Today the city released the names of thirteen Portlanders who will be considered for appointment to the Independent District Commission (IDC), a body tasked with establishing the geographic boundaries for future City Council districts.
The IDC was part of the city charter reform overwhelmingly approved by voters last November. As stipulated by the reform, the candidates have been selected by the Mayor and will be formally appointed by the City Council on January 25th. Here’s the list:
- Amanda Manjarrez
- Arlene Kimura
- David Michael Siegel
- DaWayne Judd
- Edie Van Ness
- Joshua Laurente
- Kari Chisholm
- Lamar Wise
- Melody Valdini
- Neisha Saxena
- Paul Lumley
- Sharon VanSickle-Robbins
- Steve Fleischman
Of the nearly 300 applications for the positions, Mayor Wheeler stated that, “We received phenomenal applications from so many wanting to engage fellow Portlanders and create districts in which all residents feel represented in their city government. We see and are counting on the continued momentum to change our City’s future.”
The IDC faces a September 1, 2023 deadline for adoption of a districting plan.
The charter reform has strong guard rails to protect the IDC from the temptation to gerrymander:
The Independent Districting Commission would ensure that each district, as nearly as practicable, would be contiguous (one connected piece), utilize existing geographic or political boundaries, not divide communities of common interest, be connected by transportation links, and be of equal population.
The equal population requirement presents an obvious challenge because of the Willamette River— a geographic barrier which throws a curve at contiguity. The problem is that less than a quarter of the city’s population lives west of the river. This means that a small portion of the east side must be included in a majority west side district to arrive at the required “equal population” of 25%.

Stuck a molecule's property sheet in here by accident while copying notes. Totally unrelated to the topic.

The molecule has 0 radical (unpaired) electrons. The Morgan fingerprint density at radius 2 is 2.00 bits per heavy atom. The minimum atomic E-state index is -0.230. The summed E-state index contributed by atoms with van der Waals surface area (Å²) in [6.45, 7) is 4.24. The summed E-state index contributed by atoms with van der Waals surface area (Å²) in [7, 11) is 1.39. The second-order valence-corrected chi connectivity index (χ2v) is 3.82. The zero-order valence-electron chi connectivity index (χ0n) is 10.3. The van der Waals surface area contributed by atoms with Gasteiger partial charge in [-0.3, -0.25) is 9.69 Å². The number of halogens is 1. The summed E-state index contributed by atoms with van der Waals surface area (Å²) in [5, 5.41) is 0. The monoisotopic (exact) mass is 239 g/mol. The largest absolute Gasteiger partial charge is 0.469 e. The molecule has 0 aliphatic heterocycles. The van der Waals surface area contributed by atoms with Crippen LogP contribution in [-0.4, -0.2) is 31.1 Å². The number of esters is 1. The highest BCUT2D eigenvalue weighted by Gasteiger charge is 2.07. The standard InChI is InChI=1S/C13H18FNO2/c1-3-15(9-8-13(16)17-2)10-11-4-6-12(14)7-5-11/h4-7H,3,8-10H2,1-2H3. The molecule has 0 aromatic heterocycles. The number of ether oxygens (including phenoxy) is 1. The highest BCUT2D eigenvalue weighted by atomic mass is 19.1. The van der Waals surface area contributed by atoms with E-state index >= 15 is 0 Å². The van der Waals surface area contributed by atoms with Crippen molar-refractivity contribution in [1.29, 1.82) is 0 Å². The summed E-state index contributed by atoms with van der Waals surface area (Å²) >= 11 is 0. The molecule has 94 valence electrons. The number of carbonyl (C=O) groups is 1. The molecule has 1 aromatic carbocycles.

This is not a surprise, and possible boundaries accommodating this were floated last year. They all involve taking a neighborhood along the east side of the river and connecting it to the western district.
If you think you can do better, consider playing along with the Districtr tool, from the Metric Geometry and Gerrymandering Group (MGGG). It lets you compose districts by selecting Portland neighborhoods from a map and helpfully keeps a running tally of the population count so you don’t go overboard.
As we move closer to implementing a four-district city council, I’m expecting to see more maps like the one Roger Geller presented to the Bicycle Advisory Committee, the Percentage of Planned Bikeways Built. City councilors will want to know what assets are coming to the district they have been elected to represent. That means more data presented geographically, by district.
These maps and discussion are super useful! I am actually right in the midst of setting up some materials for a class exercise using the MGGG mapping tool.
A few quick comments from a field matter expert:
Generally, SCOTUS has been averse to population deviations over 1%. Precincts make this harder to achieve, but a proposed map with 5% deviation is unlikely to be viable.There is a claim below that it would be better to use neighborhood or neighborhood coalitions and not precinct lines. I’m not sure of the merits of the claim that neighborhoods — which are based on streetcar lines, older town, and developments — are a better reflection of communities of interest. Nonetheless, you could try to follow neighborhood boundaries if you want, but the final lines will inevitably rely fundamentally on Census blocks.Critical to keep the STV system in mind as you create your map. The 25% threshold means that maximizing the non-white percentage in one district may actually harm minority influence. By doing so, you may inadvertently be “packing”, a technique used to dilute minority voting power.Great stuff! So excited to see the interest and engagement.